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Dangling man

Novels 1956-1964 Seize the Day, Henderson the Rain King, Herzog Saul Bellow Library of America: 794 pp., $35

February 25, 2007|Rebecca Newberger Goldstein | Rebecca Newberger Goldstein is a philosopher and novelist. Her last book was "Betraying Spinoza: The Renegade Jew Who Gave Us Modernity."

I encountered Saul Bellow in the flesh only once. It was at a small afternoon gathering in a town house on the Upper East Side of Manhattan. Wide planes of wintry light slammed down from floor-to-ceiling windows, catching sycophants, dust motes and laureate in the slant. At one point I sat on a sofa, conversing with a young child (mine), whom I had been urged by my hostess to bring. I looked up and caught the novelist's steady stare taking in the small tableau of us: Madonna and kvetch. His face was turned slightly away so that his gaze came canted, parallel to the rays of the chill sun. There was a slight smile. I didn't for a moment imagine it was moistened with sentimentality.

I'd been introduced to him some moments before as a university philosopher who had just published her first novel. Bellow, of course, was a writer with a documented interest in philosophers. His characters kibitzed with the immortals on terms of easy familiarity. "Dear Doktor Professor Heidegger," the eponymous Herzog wrote in the last throes of his letter-writing mania, "I should like to know what you mean by the expression 'the fall into the quotidian.' When did this fall occur? Where were we standing when it happened?"

Herzog's epistolary frenzy had been precipitated by the discovery that he was being cuckolded by his best friend, and the demented, learned letters -- demanding explanations not only from his wife, her lover, her psychoanalyst and parents but from the likes of Heidegger, Schrodinger and, finally, "[t]o God he jotted several lines" -- had made me weep with laughter. Man oh man, what a stroke of inspiration to haul those luminaries down into Herzog's -- Bellow's -- our! -- farce and sorrow. Once it had been done, you realized that somebody, necessarily, had to do it.

The introduction between us hadn't struck any sparks. But just look at that female philosopher trying to reason with a squirmy kid. Now there was something a bit more tantalizing. I watched him watching me, the slight smile elongating his mismatched lips. Was there some way in which my person was physically arranged -- the prodigal or stingy tilt of my nose, the skeptical or gullible curve of my forehead, the false or true position of my hands upon the child -- that was supposed to be giving the all of me away? I felt the broth of my character being boiled down to its essence.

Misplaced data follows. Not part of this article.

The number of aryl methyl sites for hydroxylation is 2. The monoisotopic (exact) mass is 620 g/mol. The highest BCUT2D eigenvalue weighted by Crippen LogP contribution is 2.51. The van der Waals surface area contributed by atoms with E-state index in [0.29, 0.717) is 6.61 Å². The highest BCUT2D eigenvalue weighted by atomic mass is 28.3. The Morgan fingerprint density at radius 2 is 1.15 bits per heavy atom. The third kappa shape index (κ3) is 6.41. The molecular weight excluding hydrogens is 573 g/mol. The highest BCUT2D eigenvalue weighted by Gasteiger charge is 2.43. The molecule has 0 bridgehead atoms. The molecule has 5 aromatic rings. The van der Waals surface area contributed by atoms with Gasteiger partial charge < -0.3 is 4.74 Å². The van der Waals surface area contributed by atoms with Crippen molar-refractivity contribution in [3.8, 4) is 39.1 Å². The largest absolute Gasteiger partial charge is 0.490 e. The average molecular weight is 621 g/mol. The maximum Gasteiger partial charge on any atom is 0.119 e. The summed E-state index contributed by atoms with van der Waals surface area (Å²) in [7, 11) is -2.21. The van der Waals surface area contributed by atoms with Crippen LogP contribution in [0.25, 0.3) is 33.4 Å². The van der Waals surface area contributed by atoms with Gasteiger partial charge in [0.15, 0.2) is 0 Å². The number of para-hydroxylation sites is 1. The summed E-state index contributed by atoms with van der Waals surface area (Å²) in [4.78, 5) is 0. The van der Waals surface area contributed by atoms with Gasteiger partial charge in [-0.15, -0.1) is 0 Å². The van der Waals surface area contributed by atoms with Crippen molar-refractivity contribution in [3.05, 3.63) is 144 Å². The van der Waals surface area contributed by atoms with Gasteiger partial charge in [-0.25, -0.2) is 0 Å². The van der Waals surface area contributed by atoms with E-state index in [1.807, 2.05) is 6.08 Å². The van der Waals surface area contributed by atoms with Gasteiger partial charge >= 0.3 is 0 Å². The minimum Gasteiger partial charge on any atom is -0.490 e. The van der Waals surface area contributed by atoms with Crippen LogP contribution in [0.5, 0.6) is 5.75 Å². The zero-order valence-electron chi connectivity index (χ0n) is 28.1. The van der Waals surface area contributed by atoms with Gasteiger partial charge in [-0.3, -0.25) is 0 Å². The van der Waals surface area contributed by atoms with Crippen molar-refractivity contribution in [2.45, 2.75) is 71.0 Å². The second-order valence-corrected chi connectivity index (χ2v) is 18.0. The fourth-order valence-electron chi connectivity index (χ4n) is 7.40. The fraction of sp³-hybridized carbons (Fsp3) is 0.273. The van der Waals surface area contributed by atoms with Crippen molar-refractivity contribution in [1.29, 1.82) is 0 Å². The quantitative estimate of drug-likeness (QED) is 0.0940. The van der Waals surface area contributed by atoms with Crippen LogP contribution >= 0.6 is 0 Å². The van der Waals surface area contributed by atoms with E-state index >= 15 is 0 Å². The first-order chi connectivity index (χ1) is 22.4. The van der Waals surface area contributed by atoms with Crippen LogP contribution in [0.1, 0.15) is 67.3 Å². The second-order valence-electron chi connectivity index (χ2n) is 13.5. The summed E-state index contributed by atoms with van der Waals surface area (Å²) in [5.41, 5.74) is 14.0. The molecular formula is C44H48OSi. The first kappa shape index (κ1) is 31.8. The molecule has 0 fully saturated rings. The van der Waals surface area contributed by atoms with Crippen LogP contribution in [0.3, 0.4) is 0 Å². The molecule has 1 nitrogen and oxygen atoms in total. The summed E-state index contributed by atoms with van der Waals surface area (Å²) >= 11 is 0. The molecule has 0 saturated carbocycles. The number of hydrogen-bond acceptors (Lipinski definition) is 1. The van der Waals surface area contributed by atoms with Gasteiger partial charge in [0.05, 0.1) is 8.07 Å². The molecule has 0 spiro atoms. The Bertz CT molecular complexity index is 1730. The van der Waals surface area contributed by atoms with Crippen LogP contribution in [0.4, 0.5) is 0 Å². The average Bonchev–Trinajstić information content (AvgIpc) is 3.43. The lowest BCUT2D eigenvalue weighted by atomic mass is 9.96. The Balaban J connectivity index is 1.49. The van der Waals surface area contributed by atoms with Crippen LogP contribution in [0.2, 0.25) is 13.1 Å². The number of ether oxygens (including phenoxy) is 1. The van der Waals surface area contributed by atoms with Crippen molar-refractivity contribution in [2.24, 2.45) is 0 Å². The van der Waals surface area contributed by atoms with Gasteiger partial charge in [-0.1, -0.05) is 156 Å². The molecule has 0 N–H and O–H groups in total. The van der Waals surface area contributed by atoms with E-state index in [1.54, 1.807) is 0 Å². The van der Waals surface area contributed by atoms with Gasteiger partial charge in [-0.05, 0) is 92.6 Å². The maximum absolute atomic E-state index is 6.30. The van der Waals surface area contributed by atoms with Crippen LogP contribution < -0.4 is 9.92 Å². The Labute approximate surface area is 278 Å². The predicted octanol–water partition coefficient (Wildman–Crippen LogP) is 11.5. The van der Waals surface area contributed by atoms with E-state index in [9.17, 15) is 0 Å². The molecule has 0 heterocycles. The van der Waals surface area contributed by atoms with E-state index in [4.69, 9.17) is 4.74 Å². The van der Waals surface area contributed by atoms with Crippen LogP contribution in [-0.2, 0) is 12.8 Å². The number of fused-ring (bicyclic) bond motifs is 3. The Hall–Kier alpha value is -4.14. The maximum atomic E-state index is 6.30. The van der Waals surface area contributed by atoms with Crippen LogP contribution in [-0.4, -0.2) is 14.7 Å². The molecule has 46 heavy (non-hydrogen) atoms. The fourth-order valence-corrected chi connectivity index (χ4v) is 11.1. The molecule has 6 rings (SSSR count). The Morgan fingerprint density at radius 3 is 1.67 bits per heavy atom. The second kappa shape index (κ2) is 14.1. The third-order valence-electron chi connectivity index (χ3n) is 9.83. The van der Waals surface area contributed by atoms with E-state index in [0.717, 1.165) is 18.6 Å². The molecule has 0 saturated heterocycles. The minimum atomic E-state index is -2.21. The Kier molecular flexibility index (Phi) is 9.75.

Bellow was a great believer in characterological essences. "And the great, great crowd, the inexhaustible current of millions of every race and kind pouring out, pressing round, of every age, of every genius, possessors of every human secret, antique and future, in every face the refinement of one particular motive or essence -- I labor, I spend, I strive, I design, I love, I cling, I uphold, I give way, I envy, I long, I scorn, I die, I hide, I want," he wrote in "Seize the Day." That novella, probably the most perfect -- certainly the most perfectly moving -- of his shorter works, was set in Manhattan, across town from where I was sitting in his probe of vision. The day that did not get seized was a sweltering one in midsummer, accentuating the protagonist Tommy Wilhelm's struggle to draw a breath, squeezed round the neck as he was by his merciless villain of a father and by his crapulous ex-wife. (Oh, the unredeemable rottenness of that category of being, the Bellovian ex-wife. They're so cruel they barely seem human. "What are you trying to tell me, Chick," his Ravelstein asks the Bellow stand-in, "that she's some kind of space alien?")

Not only was Bellow a psychological essentialist, at least for the purposes of his fiction, but his most memorable portraits played the trick of making some physical characteristic or gesture bear the entire weight of character or destiny. He did it again and again, from "The Adventures of Augie March" ("His nose curved up and presented offended and timorous nostrils") to the final novel, "Ravelstein": "Vela had a stiff upper lip. I have always been inclined to give a special diagnostic importance to the upper lip. If there is a despotic tendency it will reveal itself there."

It was a masterful device of his, this compression of different layers of personhood -- the psychological, physical, even the metaphysical -- into the physical. Characters emerged swiftly, forcefully and so unforgettably that we retain them, even after decades. "Novels 1956-1964," which contains "Seize the Day," "Henderson the Rain King" and "Herzog" and is the second volume in the Library of America's edition of Bellow's works, reminds me just how vividly I recall those deftly dense characterizations. Still, as memorable as his compressions were, they are highhanded artifice. Character can't be deduced from the flare of a nostril, the shuffle of a foot, the extension of a young woman's beautiful throat. Bellow's imperious technique is an expression of something that runs deep in him, his attitude toward what he unselfconsciously called "reality."

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